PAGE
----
For a much more satisfying dysfunctional family circus you should check out Arnaud Desplechin's A Christmas Tale. Much more bite, much more intelligence and much less artificially stacking up the deck. Rachel Getting Married is one of those movies that thinks the audience needs to be hit over the head with a fondue set in order to wring emotion out of us. It's DRAMAH, overwrought and undignified, like Americans like it.
Rachel (Rosemarie DeWitt) is getting married and her sister Kym is leaving rehab to attend the three day liberal P.C. orgy that makes one want to decamp to Alaska and start pallin' around with Sarah Palin. I would like to think that this self-satisfied, self-indulgent wedding affair (bridesmaids wearing saris, a folksy wedding band from hell) are screenwriter Jenny Lumet's secret fantasy to tear on the absurdity of weddings and the insufferability of certain enlightened liberals. To Jonathan Demme's credit, the entire wedding megillah is as excrutiating to sit through as the real thing. The bride is one of those people who want to be really special, so she makes sure everything about her wedding is not like any other wedding on Earth. Homey, folksy, new agey, world musicky (stop if you are feeling nauseous). She is marrying a saintly Black musician. While the sisters in the brides' camp bicker and fight and every skeleton comes out of the closet of their white, coddled dysfunctional nest, the only thing missing from the groom's side are halos and angel wings. Not that we want to see The Sharks v. The Jets, but I find such blanket movie stereotypes very disturbing. It would not have killed anyone to add a little bit of complicated humanity or bite to these nice, sweet people. A little bit of slight racial tension. It would have been more true to life.
The writing is extremely heavy handed. It just so happens that Rachel is studying psychology so she can better dissect her sister's problems. There is no need to stack the deck like that, with her actually opening a textbook to harangue her sister. Everyone knows that in every single family everybody else is always a certified closet shrink.
The people in this movie are so self absorbed and unlikeable, particularly the bride, that I really was praying for rain on the wedding day. It doesn't help that the father who spawned these two girls is the soppy and sappy and totally miscast Bill Irwin.
There is a scene about a dishwasher loading contest between the father of the bride and the groom, which is one of the most cringe inducing things I've ever seen. It's hard to decide whether the filmmakers intended this as sarcasm about these insufferably corny liberals, as it's followed by Bill Irwin dissolving into grief at the sight of a melamine plate belonging to his dead son. How did someone as sharp and hot as Debra Winger get married to him? Certainly, the two self-involved girls would have benefited from some tough love. As it is, apparently they've grown up to be high-maintenance selfish brats, (each one in her own way). The rivarly and the strain between the sisters is believable. The toast that Kym gives at the rehearsal dinner is not. Even a fucked up person like that, particularly a sober one, would know when to shut her trap, all the while trying to contain the damage. But the movie is unrestrained in its efforts to make it all as emotionally harrowing as possible and it all ends sounding like a dramatization of a Dr. Phil episode.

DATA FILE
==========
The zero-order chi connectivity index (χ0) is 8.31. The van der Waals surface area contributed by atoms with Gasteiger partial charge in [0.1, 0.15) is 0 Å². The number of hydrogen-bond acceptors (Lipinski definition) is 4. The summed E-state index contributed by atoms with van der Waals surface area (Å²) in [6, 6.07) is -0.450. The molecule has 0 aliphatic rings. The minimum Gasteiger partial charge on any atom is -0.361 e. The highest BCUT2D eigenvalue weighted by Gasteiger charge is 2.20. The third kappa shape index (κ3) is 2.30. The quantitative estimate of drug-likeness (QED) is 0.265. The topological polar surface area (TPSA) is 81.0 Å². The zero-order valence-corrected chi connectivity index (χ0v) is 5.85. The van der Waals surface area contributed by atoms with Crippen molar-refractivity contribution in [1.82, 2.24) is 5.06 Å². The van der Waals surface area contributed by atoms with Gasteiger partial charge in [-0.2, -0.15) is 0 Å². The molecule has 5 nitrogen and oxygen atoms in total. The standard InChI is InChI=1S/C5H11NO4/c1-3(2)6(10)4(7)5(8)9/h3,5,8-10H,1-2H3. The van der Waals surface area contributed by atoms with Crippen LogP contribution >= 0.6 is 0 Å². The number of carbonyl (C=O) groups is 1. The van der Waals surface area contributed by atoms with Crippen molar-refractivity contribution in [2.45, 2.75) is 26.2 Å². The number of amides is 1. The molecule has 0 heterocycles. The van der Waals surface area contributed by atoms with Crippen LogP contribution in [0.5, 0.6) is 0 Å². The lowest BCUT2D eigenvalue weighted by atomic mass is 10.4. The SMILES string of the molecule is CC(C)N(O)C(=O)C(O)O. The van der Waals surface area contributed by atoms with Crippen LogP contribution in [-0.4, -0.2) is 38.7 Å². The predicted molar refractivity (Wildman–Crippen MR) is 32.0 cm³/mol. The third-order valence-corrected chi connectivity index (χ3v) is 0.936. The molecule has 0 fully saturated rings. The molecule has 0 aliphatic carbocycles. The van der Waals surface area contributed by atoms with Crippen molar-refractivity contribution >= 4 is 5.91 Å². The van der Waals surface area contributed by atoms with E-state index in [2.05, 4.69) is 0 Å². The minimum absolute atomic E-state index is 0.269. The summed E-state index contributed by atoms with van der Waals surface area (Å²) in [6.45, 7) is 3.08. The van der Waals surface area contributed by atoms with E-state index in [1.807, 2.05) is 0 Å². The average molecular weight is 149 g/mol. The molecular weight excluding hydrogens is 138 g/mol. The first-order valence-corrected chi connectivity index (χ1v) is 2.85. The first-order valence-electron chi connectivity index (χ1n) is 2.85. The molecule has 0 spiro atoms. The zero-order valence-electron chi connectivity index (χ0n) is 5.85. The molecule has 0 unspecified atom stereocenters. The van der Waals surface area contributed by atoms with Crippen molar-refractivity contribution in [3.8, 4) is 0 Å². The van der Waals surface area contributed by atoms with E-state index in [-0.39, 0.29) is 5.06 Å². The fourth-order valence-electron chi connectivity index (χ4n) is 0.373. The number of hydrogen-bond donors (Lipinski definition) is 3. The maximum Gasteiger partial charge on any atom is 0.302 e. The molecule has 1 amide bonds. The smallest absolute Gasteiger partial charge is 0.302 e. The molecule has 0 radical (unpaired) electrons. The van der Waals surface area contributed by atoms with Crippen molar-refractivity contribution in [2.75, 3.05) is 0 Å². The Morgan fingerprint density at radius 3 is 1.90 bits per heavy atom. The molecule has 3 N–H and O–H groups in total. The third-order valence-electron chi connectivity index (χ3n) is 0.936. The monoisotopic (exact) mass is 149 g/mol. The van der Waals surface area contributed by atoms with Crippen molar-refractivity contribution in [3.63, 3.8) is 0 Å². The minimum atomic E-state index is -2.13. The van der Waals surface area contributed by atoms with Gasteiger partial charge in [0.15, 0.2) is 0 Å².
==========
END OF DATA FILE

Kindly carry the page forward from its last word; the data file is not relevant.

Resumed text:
I'm starting to realize, too late perhaps, that subtlety has never been a virtue in much demand in American films.
Meanwhile, this movie made me think back of Catherine Deneuve coolly smoking one cigarette after another as she is informed of having a devastating and rare form of cancer. She coolly tells her fucked up son, the great Mathieu Amalric, that she never really loved him and she doesn't now. They exchange pointed postprandial poisons as each one takes a drag of their respective fags. No one raises their voice, yet this scene is so chilling, I still get goosebumps just thinking about it. In contrast, in Rachel Getting Married we get a scene of mother and daughter actually decking each other, screaming and crying and tearing their hair out in a most unseemly way. Instead of working on our hearts, with its cheap psychology of guilt, it works on our last nerve.

On DVD: Inland Empire

I'm not a fan of David Lynch, but I admire some of the ways in which he is talented.
Whether one likes his films or not, the guy has created a very influential visual style that is uniquely his own. He is our arty purveyor of American Gothic. I can't think of another filmmaker who is capable of filming the imagery of dreams and nightmares as uncannily and realistically as Lynch. His movies are like dreamscapes and some of his imagery is extremely powerful, almost totemic, and deeply disturbing, as it does not come from a rational, logical place, but from primitive, scary places in the soul. The downside of this unique vision is that his movies are almost parodies of themselves, and none so much and so infuriatingly as Inland Empire.